Cultivating a Cybersecurity Culture: Making Safety the Norm

Your people are the real core of your cybersecurity strategy. Though the technologies you implement play an important role, not a single one will save you from attack if your staff can’t spot and respond to it.

A truly cyber-resilient organization is one with a strong security-first culture. This four-step approach helps you create a collectively cyber-conscious team.

What is a Cyber-Secure Culture?

Just like geographic regions, businesses and institutions tend to act on common beliefs and attitudes shared among the group. Otherwise known as culture.

Workplaces that are said to have a culture of cybersecurity share certain elements, namely: “knowledge, assumptions, norms and values” that lead to cybersecurity-conscious behaviors among the entire organizational workforce.

According to PA Consulting Group, “[t]hese are shaped by the goals, structure, policies, processes, and leadership of the organization.”
In essence, it’s a top down and bottom-up approach to heeding security best practices.

Why Collective Cyber-consciousness is so Essential

There are only two options when it comes to your cyber culture: a resilient one and a vulnerable one. Those who fail to unanimously make cybersafety a priority risk everything.

And while it’s true that cybercriminals target organizations of all sizes, larger enterprises usually come with larger attack surfaces. With more employees to potentially scam, it’s exceedingly critical to have your entire team operating from a security-first place.

If not, you risk hackers finding the weak links in your security chain. Given that 82% of data breaches in 2021 involved a “human element,” the bulk of your cyber defenses are dependent on the behaviors of each individual.

Increased risk aside, data breaches can also set your organization back financially. From ransomware payments and reputation cleanup efforts to class-action lawsuits, these incidents can be a drain on your monetary and productivity resources.

Statistics from these remediation efforts are staggering:

66% of organizations have been hit with a ransomware attack.
The average ransomware payout increased from $812,380 in 2022 to $1,542,333 in 2023.
The average cost to recover from the lost reputation and investments that follow a ransomware attack is $1.82 million — not including the ransom.
The average total cost of a data breach in 2023 was $4.45 million.

Once a breach has been announced, many companies see a downward trend in the amount consumers are willing to pay for their goods and services. The lost market share can spook future investors, decrease business valuation, and make acquiring new customers (or retaining them) more expensive.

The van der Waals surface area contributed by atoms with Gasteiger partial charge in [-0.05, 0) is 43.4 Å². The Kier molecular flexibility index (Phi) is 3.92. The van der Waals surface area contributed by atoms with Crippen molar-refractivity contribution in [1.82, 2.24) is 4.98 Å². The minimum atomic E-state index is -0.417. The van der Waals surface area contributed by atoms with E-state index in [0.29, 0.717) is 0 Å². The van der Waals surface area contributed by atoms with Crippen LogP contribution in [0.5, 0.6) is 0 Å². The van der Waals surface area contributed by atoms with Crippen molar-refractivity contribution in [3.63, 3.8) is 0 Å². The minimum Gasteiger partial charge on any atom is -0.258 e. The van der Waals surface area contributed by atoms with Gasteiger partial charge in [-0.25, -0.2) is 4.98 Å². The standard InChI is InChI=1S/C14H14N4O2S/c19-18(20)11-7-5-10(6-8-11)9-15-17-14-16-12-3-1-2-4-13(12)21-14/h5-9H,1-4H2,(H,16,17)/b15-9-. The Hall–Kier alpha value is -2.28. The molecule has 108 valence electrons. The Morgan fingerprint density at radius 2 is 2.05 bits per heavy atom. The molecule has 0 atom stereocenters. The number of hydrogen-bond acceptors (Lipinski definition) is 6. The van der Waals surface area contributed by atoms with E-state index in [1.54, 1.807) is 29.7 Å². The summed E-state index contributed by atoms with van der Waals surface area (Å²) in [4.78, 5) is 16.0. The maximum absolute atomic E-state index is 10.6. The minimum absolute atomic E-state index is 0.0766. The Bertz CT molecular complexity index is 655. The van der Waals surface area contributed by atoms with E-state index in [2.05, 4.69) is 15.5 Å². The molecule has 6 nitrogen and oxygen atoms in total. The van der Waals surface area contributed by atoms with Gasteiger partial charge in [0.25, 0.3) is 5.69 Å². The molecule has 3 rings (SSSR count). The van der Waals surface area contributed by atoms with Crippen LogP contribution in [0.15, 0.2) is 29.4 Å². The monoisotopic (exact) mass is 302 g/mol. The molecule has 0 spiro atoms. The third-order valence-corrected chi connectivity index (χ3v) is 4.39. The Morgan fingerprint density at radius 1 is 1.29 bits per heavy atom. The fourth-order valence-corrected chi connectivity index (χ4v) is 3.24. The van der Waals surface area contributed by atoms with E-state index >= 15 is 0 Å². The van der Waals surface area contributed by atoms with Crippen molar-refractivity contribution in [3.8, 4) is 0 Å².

Cultivating a Cybersecurity Culture

4 Building Blocks of a Strong Cybersecurity Culture

Cyber-secure work cultures don’t happen by accident. They need to be intentionally built and cultivated.

To drive cybersecurity as a top priority at every level of your organization, implement some version of the following:

Frame cybersecurity as everyone’s responsibility. Your security policies and procedures should be added to your employee handbook and modeled by leadership. Infuse best practices into as many conversations as possible by regularly sending out helpful reminders and cyber news events. These helps ensure safety stays top of mind as a shared value.
Encourage high levels of accountability. Cyber-trainings need to be as critical to the job as any core task. Individuals should view these as not just mandatory but essential to their work. As a step further, you may create cross-departmental “security culture ambassadors” who can run internal cybersafety campaigns or act as a liaison between IT and non-technical teams.
Make incidents easy to report. The more comfortable employees are reporting suspicious activities, the more likely you are to prevent breaches and damages. Simplify and streamline the process wherever possible. Consider giving employees a cheat sheet where they can quickly look up who to contact or which procedure to follow. This might include user-friendly safety forms or a designated incident inbox.
Incentivize with positive reinforcement. Celebrate employees for reporting suspicious behaviors or incidents that are out of the ordinary. You may gamify your cyber-trainings or offer prizes for completion. Some organizations also add this as an element on the annual review, offering bonuses for demonstrated cyber-safety efforts.

Essentially, you’ll never regret nurturing a solid cybersecurity culture. When your people step up as the protectors of your business, everyone wins.